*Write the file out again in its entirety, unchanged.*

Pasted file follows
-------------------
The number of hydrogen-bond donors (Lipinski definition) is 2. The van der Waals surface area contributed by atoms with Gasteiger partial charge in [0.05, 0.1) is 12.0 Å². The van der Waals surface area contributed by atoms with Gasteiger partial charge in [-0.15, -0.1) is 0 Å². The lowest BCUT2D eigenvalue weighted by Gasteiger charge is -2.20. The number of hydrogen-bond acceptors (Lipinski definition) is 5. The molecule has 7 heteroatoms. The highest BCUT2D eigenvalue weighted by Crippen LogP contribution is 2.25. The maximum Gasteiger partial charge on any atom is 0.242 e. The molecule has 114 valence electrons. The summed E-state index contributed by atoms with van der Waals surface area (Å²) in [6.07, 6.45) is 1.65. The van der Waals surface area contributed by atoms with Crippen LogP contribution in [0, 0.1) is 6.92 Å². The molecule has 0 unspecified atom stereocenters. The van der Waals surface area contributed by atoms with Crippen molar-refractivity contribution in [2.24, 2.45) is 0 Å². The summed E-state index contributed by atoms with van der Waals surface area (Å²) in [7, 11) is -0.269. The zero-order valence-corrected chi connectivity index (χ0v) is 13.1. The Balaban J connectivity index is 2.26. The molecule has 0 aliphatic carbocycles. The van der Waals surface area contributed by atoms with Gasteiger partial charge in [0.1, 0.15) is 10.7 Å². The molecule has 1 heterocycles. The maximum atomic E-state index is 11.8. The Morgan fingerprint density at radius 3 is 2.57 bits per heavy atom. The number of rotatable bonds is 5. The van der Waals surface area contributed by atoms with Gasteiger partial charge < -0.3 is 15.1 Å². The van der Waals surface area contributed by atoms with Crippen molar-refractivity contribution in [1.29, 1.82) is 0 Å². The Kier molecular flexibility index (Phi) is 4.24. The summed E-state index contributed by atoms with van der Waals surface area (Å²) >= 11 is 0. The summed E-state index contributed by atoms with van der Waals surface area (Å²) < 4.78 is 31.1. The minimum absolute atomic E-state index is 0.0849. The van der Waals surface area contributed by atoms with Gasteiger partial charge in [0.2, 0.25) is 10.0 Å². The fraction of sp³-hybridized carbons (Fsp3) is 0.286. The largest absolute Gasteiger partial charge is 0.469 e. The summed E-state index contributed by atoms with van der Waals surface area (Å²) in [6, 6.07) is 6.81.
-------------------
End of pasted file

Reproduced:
The number of hydrogen-bond donors (Lipinski definition) is 2. The van der Waals surface area contributed by atoms with Gasteiger partial charge in [0.05, 0.1) is 12.0 Å². The van der Waals surface area contributed by atoms with Gasteiger partial charge in [-0.15, -0.1) is 0 Å². The lowest BCUT2D eigenvalue weighted by Gasteiger charge is -2.20. The number of hydrogen-bond acceptors (Lipinski definition) is 5. The molecule has 7 heteroatoms. The highest BCUT2D eigenvalue weighted by Crippen LogP contribution is 2.25. The maximum Gasteiger partial charge on any atom is 0.242 e. The molecule has 114 valence electrons. The summed E-state index contributed by atoms with van der Waals surface area (Å²) in [6.07, 6.45) is 1.65. The van der Waals surface area contributed by atoms with Crippen LogP contribution in [0, 0.1) is 6.92 Å². The molecule has 0 unspecified atom stereocenters. The van der Waals surface area contributed by atoms with Crippen molar-refractivity contribution in [2.24, 2.45) is 0 Å². The summed E-state index contributed by atoms with van der Waals surface area (Å²) in [7, 11) is -0.269. The zero-order valence-corrected chi connectivity index (χ0v) is 13.1. The Balaban J connectivity index is 2.26. The molecule has 0 aliphatic carbocycles. The van der Waals surface area contributed by atoms with Gasteiger partial charge in [0.1, 0.15) is 10.7 Å². The molecule has 1 heterocycles. The maximum atomic E-state index is 11.8. The Morgan fingerprint density at radius 3 is 2.57 bits per heavy atom. The number of rotatable bonds is 5. The van der Waals surface area contributed by atoms with Gasteiger partial charge < -0.3 is 15.1 Å². The van der Waals surface area contributed by atoms with Crippen molar-refractivity contribution in [1.29, 1.82) is 0 Å². The Kier molecular flexibility index (Phi) is 4.24. The summed E-state index contributed by atoms with van der Waals surface area (Å²) >= 11 is 0. The summed E-state index contributed by atoms with van der Waals surface area (Å²) < 4.78 is 31.1. The minimum absolute atomic E-state index is 0.0849. The van der Waals surface area contributed by atoms with Gasteiger partial charge in [0.2, 0.25) is 10.0 Å². The fraction of sp³-hybridized carbons (Fsp3) is 0.286. The largest absolute Gasteiger partial charge is 0.469 e. The summed E-state index contributed by atoms with van der Waals surface area (Å²) in [6, 6.07) is 6.81.